FSA reaches deal with split firms

In return for their contribution, the regulator will not apportion blame for the affair to any of the 18 firms.

Those firms that have agreed to the package will establish funds of £194m to compensate investors who lost their capital in zero-dividend preference shares.

This figure includes a fund of £143m to be distributed by Funds Distribution to investors who purchased certain types of zeros.

The remainder of the £194m is made of up of Aberdeen Asset Management’s £43m Capital Uplift plan and £8m already paid to investors by all the firms involved. First announced in June 2002, Aberdeen’s plan will be available to investors who purchased units in its Progressive Growth unit trust – a fund of zeros – between its launch in August 2000 and June 28, 2002.

Taking into account its own compensation pool and a payment of £35m into the central FSA fund, Aberdeen is the single biggest contributor to the compensation package. Seen as one of the principal protagonists in the creation of splits, and their subsequent demise in 2001/02, its two payments equate to some 38% of the entire pot of money.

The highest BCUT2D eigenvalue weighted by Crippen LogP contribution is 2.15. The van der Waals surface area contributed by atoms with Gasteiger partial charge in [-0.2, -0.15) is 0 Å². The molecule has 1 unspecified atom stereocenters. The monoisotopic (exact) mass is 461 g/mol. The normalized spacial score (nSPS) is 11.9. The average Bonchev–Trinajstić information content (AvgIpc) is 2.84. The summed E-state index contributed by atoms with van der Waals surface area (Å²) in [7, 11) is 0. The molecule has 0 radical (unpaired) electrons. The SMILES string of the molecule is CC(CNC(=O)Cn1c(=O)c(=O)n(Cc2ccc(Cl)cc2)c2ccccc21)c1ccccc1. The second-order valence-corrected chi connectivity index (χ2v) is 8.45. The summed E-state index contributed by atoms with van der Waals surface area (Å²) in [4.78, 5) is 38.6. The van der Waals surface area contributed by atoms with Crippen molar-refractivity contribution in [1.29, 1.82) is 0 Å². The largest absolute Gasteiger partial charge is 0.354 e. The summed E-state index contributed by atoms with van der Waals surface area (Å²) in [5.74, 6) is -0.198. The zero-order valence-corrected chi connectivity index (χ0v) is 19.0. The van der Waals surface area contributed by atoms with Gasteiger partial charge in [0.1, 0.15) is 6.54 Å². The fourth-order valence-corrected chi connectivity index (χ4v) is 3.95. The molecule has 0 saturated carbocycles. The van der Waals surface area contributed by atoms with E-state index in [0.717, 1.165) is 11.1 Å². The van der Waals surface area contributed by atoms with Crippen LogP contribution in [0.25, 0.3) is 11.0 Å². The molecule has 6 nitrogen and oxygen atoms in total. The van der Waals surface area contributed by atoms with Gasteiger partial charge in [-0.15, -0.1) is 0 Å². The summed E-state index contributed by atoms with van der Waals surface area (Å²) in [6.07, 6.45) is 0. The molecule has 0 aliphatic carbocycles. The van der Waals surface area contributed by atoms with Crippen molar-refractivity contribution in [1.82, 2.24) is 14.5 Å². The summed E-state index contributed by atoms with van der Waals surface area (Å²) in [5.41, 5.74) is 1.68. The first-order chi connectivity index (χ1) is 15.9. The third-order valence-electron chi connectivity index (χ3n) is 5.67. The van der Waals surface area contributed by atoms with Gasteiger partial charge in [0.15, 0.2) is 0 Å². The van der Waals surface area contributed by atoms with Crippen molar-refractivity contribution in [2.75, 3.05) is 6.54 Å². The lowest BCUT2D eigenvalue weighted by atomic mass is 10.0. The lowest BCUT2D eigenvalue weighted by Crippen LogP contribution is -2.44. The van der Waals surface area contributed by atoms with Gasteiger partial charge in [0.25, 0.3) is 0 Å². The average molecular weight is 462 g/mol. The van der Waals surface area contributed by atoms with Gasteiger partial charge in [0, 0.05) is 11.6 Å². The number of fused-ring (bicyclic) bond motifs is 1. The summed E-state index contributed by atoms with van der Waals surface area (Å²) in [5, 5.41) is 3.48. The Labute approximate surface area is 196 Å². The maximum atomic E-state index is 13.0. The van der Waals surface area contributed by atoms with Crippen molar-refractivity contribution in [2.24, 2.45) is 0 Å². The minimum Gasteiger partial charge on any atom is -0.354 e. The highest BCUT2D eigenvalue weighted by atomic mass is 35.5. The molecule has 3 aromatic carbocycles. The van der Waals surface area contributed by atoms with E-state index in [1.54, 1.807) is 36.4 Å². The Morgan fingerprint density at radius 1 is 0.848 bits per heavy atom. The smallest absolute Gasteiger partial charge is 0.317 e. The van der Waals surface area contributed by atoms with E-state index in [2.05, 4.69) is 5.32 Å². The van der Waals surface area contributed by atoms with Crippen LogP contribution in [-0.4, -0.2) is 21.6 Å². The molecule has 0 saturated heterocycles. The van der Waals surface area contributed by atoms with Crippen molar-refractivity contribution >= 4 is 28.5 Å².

As a result, in its final results for the year 2004, Aberdeen says the estimated £74m cost of its settlement has contributed largely to a pre-tax loss of some £87.6m. This loss compares with a deficit of £6.4m for 2003. In addition to the financial penalty, Aberdeen’s former head of investment trusts Chris Fishwick has agreed not to participate in any FSA-regulated activities for the next seven years.

Other firms to accept the deal include Collins Stewart, Edinburgh, Framlington, Morley and New Star. Each has negotiated to pay differing amounts into the £143m.

Daniel Godfrey (pictured), director general of the Association of Investment Trust Companies, said in reaction to the settlement: “It is the end of a chapter, but not the end of the story. The FSA has put the consumer first in doing the deal and should be applauded for that.

“As a result, zero holders will receive a fairly decent chunk of their money back, although not everything. There are still issues to resolve regarding those companies not involved in the deal, but a significant number of investors can now begin the process of claiming.”

To be eligible to make a claim from the fund, investors must have purchased their zeros between July 2000 and June 2002. Further details will be published later this quarter, and it is expected that the first payments will be made in the fourth quarter this year.

Q&A, page 12